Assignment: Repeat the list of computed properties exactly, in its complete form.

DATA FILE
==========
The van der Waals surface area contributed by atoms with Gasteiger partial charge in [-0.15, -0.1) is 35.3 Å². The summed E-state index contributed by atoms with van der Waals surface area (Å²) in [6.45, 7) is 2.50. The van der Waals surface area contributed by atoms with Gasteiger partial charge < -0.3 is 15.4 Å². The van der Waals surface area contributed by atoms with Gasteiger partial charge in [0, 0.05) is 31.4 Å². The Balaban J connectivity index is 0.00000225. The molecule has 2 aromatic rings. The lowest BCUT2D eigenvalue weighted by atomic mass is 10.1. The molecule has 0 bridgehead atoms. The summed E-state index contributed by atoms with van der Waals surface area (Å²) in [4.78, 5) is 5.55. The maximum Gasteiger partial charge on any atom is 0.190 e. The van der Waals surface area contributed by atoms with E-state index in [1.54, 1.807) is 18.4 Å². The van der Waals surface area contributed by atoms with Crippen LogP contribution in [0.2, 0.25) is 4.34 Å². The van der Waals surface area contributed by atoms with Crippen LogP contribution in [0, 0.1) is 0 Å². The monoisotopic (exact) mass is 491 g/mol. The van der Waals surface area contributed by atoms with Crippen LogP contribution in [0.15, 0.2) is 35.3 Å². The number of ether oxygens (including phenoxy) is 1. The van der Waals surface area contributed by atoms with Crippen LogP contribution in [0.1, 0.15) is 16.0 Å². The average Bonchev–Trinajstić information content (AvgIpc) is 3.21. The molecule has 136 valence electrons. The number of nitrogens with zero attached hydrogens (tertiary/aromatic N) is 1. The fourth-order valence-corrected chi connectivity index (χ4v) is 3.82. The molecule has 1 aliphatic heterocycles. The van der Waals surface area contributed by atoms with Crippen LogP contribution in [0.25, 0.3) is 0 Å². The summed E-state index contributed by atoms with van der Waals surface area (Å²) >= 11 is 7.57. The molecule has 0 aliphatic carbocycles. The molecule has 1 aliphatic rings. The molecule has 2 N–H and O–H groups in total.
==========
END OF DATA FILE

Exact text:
The van der Waals surface area contributed by atoms with Gasteiger partial charge in [-0.15, -0.1) is 35.3 Å². The summed E-state index contributed by atoms with van der Waals surface area (Å²) in [6.45, 7) is 2.50. The van der Waals surface area contributed by atoms with Gasteiger partial charge < -0.3 is 15.4 Å². The van der Waals surface area contributed by atoms with Gasteiger partial charge in [0, 0.05) is 31.4 Å². The Balaban J connectivity index is 0.00000225. The molecule has 2 aromatic rings. The lowest BCUT2D eigenvalue weighted by atomic mass is 10.1. The molecule has 0 bridgehead atoms. The summed E-state index contributed by atoms with van der Waals surface area (Å²) in [4.78, 5) is 5.55. The maximum Gasteiger partial charge on any atom is 0.190 e. The van der Waals surface area contributed by atoms with E-state index in [1.54, 1.807) is 18.4 Å². The van der Waals surface area contributed by atoms with Crippen LogP contribution in [0.2, 0.25) is 4.34 Å². The van der Waals surface area contributed by atoms with Crippen LogP contribution in [0, 0.1) is 0 Å². The monoisotopic (exact) mass is 491 g/mol. The van der Waals surface area contributed by atoms with Crippen LogP contribution in [0.15, 0.2) is 35.3 Å². The number of ether oxygens (including phenoxy) is 1. The van der Waals surface area contributed by atoms with Crippen LogP contribution in [0.1, 0.15) is 16.0 Å². The average Bonchev–Trinajstić information content (AvgIpc) is 3.21. The molecule has 136 valence electrons. The number of nitrogens with zero attached hydrogens (tertiary/aromatic N) is 1. The fourth-order valence-corrected chi connectivity index (χ4v) is 3.82. The molecule has 1 aliphatic heterocycles. The van der Waals surface area contributed by atoms with Crippen LogP contribution in [0.25, 0.3) is 0 Å². The summed E-state index contributed by atoms with van der Waals surface area (Å²) >= 11 is 7.57. The molecule has 0 aliphatic carbocycles. The molecule has 1 aliphatic rings. The molecule has 2 N–H and O–H groups in total.